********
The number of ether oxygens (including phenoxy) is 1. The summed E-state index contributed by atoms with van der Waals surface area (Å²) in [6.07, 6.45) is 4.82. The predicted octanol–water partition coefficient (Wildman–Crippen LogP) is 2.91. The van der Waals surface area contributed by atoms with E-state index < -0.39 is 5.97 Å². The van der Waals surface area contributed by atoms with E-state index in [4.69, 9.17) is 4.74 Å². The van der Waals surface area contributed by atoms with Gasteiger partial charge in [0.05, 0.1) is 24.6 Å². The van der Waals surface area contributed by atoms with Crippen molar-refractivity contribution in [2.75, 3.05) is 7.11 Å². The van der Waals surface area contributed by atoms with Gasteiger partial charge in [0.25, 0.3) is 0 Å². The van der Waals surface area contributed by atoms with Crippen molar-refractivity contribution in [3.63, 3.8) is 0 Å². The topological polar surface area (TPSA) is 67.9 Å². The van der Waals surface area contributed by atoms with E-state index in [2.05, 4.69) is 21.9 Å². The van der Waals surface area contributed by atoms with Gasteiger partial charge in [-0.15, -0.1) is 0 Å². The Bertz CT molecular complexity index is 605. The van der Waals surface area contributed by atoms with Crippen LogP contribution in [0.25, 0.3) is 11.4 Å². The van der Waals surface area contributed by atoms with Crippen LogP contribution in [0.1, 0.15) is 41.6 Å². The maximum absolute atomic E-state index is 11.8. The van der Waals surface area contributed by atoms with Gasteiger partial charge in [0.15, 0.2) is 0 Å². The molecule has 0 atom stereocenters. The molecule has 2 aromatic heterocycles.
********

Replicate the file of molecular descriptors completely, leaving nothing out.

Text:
The number of ether oxygens (including phenoxy) is 1. The summed E-state index contributed by atoms with van der Waals surface area (Å²) in [6.07, 6.45) is 4.82. The predicted octanol–water partition coefficient (Wildman–Crippen LogP) is 2.91. The van der Waals surface area contributed by atoms with E-state index < -0.39 is 5.97 Å². The van der Waals surface area contributed by atoms with E-state index in [4.69, 9.17) is 4.74 Å². The van der Waals surface area contributed by atoms with Gasteiger partial charge in [0.05, 0.1) is 24.6 Å². The van der Waals surface area contributed by atoms with Crippen molar-refractivity contribution in [2.75, 3.05) is 7.11 Å². The van der Waals surface area contributed by atoms with Gasteiger partial charge in [0.25, 0.3) is 0 Å². The van der Waals surface area contributed by atoms with Crippen molar-refractivity contribution in [3.63, 3.8) is 0 Å². The topological polar surface area (TPSA) is 67.9 Å². The van der Waals surface area contributed by atoms with E-state index in [2.05, 4.69) is 21.9 Å². The van der Waals surface area contributed by atoms with Gasteiger partial charge in [-0.15, -0.1) is 0 Å². The Bertz CT molecular complexity index is 605. The van der Waals surface area contributed by atoms with Crippen LogP contribution in [0.25, 0.3) is 11.4 Å². The van der Waals surface area contributed by atoms with Crippen LogP contribution in [0.1, 0.15) is 41.6 Å². The maximum absolute atomic E-state index is 11.8. The van der Waals surface area contributed by atoms with Gasteiger partial charge in [0.15, 0.2) is 0 Å². The molecule has 0 atom stereocenters. The molecule has 2 aromatic heterocycles.